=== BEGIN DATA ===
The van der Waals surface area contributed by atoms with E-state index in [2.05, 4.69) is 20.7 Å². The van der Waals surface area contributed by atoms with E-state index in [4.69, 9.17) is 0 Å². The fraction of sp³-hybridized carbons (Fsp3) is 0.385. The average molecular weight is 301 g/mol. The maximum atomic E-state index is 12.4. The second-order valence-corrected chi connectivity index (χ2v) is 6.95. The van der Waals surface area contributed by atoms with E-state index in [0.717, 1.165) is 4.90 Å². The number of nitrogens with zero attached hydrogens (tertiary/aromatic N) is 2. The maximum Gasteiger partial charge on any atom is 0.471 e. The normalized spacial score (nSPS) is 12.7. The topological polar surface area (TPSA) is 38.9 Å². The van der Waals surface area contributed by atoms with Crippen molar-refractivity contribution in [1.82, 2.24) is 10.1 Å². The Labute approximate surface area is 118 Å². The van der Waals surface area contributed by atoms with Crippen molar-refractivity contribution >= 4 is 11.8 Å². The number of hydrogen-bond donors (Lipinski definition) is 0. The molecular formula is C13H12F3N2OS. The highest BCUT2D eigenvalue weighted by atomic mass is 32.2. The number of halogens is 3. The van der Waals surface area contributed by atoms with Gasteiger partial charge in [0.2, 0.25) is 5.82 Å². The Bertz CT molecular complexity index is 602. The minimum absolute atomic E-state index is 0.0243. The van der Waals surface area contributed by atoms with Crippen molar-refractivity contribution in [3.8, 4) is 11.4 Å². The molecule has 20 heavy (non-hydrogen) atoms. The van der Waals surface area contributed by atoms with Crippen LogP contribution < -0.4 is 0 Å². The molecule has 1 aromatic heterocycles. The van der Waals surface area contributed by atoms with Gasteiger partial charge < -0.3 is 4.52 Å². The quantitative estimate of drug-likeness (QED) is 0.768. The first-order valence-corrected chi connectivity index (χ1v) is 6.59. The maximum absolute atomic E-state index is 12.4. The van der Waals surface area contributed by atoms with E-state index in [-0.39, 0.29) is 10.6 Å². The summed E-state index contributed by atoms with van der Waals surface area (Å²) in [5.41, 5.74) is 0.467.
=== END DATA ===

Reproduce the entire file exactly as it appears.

The van der Waals surface area contributed by atoms with E-state index in [2.05, 4.69) is 20.7 Å². The van der Waals surface area contributed by atoms with E-state index in [4.69, 9.17) is 0 Å². The fraction of sp³-hybridized carbons (Fsp3) is 0.385. The average molecular weight is 301 g/mol. The maximum atomic E-state index is 12.4. The second-order valence-corrected chi connectivity index (χ2v) is 6.95. The van der Waals surface area contributed by atoms with E-state index in [0.717, 1.165) is 4.90 Å². The number of nitrogens with zero attached hydrogens (tertiary/aromatic N) is 2. The maximum Gasteiger partial charge on any atom is 0.471 e. The normalized spacial score (nSPS) is 12.7. The topological polar surface area (TPSA) is 38.9 Å². The van der Waals surface area contributed by atoms with Crippen molar-refractivity contribution in [1.82, 2.24) is 10.1 Å². The Labute approximate surface area is 118 Å². The van der Waals surface area contributed by atoms with Crippen molar-refractivity contribution >= 4 is 11.8 Å². The number of hydrogen-bond donors (Lipinski definition) is 0. The molecular formula is C13H12F3N2OS. The highest BCUT2D eigenvalue weighted by atomic mass is 32.2. The number of halogens is 3. The van der Waals surface area contributed by atoms with Gasteiger partial charge in [0.2, 0.25) is 5.82 Å². The Bertz CT molecular complexity index is 602. The minimum absolute atomic E-state index is 0.0243. The van der Waals surface area contributed by atoms with Crippen molar-refractivity contribution in [3.8, 4) is 11.4 Å². The molecule has 20 heavy (non-hydrogen) atoms. The van der Waals surface area contributed by atoms with Crippen LogP contribution < -0.4 is 0 Å². The molecule has 1 aromatic heterocycles. The van der Waals surface area contributed by atoms with Gasteiger partial charge < -0.3 is 4.52 Å². The quantitative estimate of drug-likeness (QED) is 0.768. The first-order valence-corrected chi connectivity index (χ1v) is 6.59. The maximum absolute atomic E-state index is 12.4. The van der Waals surface area contributed by atoms with E-state index in [-0.39, 0.29) is 10.6 Å². The summed E-state index contributed by atoms with van der Waals surface area (Å²) in [5.41, 5.74) is 0.467.